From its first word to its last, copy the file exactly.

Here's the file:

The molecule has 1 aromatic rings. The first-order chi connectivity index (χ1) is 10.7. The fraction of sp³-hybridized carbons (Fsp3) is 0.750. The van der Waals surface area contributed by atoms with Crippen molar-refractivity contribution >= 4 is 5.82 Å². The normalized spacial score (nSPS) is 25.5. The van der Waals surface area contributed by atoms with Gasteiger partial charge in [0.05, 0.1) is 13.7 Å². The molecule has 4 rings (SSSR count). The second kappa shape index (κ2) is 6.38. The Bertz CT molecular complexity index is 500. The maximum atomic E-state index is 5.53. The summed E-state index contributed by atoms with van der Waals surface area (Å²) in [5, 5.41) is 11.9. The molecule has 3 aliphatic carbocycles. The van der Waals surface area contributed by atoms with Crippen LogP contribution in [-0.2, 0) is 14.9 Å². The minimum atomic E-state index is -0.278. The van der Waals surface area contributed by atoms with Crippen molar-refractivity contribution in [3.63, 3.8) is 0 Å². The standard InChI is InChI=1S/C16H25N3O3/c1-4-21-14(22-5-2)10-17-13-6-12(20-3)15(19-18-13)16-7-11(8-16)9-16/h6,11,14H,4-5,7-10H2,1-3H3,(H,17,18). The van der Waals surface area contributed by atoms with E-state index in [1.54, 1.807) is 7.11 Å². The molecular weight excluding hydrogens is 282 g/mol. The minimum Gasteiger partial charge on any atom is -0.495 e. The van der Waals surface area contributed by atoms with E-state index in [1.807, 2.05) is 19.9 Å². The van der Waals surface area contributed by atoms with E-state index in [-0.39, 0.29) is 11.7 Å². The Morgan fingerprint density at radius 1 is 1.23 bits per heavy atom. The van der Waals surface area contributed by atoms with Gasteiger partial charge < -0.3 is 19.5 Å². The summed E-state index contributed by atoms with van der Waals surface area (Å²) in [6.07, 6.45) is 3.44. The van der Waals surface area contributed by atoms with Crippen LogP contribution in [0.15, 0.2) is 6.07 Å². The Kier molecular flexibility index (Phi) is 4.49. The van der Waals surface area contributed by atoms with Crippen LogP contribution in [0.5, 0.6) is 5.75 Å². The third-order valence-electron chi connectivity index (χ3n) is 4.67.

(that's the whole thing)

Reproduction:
The molecule has 1 aromatic rings. The first-order chi connectivity index (χ1) is 10.7. The fraction of sp³-hybridized carbons (Fsp3) is 0.750. The van der Waals surface area contributed by atoms with Crippen molar-refractivity contribution >= 4 is 5.82 Å². The normalized spacial score (nSPS) is 25.5. The van der Waals surface area contributed by atoms with Gasteiger partial charge in [0.05, 0.1) is 13.7 Å². The molecule has 4 rings (SSSR count). The second kappa shape index (κ2) is 6.38. The Bertz CT molecular complexity index is 500. The maximum atomic E-state index is 5.53. The summed E-state index contributed by atoms with van der Waals surface area (Å²) in [5, 5.41) is 11.9. The molecule has 3 aliphatic carbocycles. The van der Waals surface area contributed by atoms with Crippen LogP contribution in [-0.2, 0) is 14.9 Å². The minimum atomic E-state index is -0.278. The van der Waals surface area contributed by atoms with Crippen molar-refractivity contribution in [3.63, 3.8) is 0 Å². The standard InChI is InChI=1S/C16H25N3O3/c1-4-21-14(22-5-2)10-17-13-6-12(20-3)15(19-18-13)16-7-11(8-16)9-16/h6,11,14H,4-5,7-10H2,1-3H3,(H,17,18). The van der Waals surface area contributed by atoms with E-state index in [1.54, 1.807) is 7.11 Å². The molecular weight excluding hydrogens is 282 g/mol. The minimum Gasteiger partial charge on any atom is -0.495 e. The van der Waals surface area contributed by atoms with E-state index in [1.807, 2.05) is 19.9 Å². The van der Waals surface area contributed by atoms with E-state index in [-0.39, 0.29) is 11.7 Å². The Morgan fingerprint density at radius 1 is 1.23 bits per heavy atom. The van der Waals surface area contributed by atoms with Gasteiger partial charge < -0.3 is 19.5 Å². The summed E-state index contributed by atoms with van der Waals surface area (Å²) in [6.07, 6.45) is 3.44. The van der Waals surface area contributed by atoms with Crippen LogP contribution in [0.15, 0.2) is 6.07 Å². The Kier molecular flexibility index (Phi) is 4.49. The van der Waals surface area contributed by atoms with Crippen LogP contribution in [0.5, 0.6) is 5.75 Å². The third-order valence-electron chi connectivity index (χ3n) is 4.67.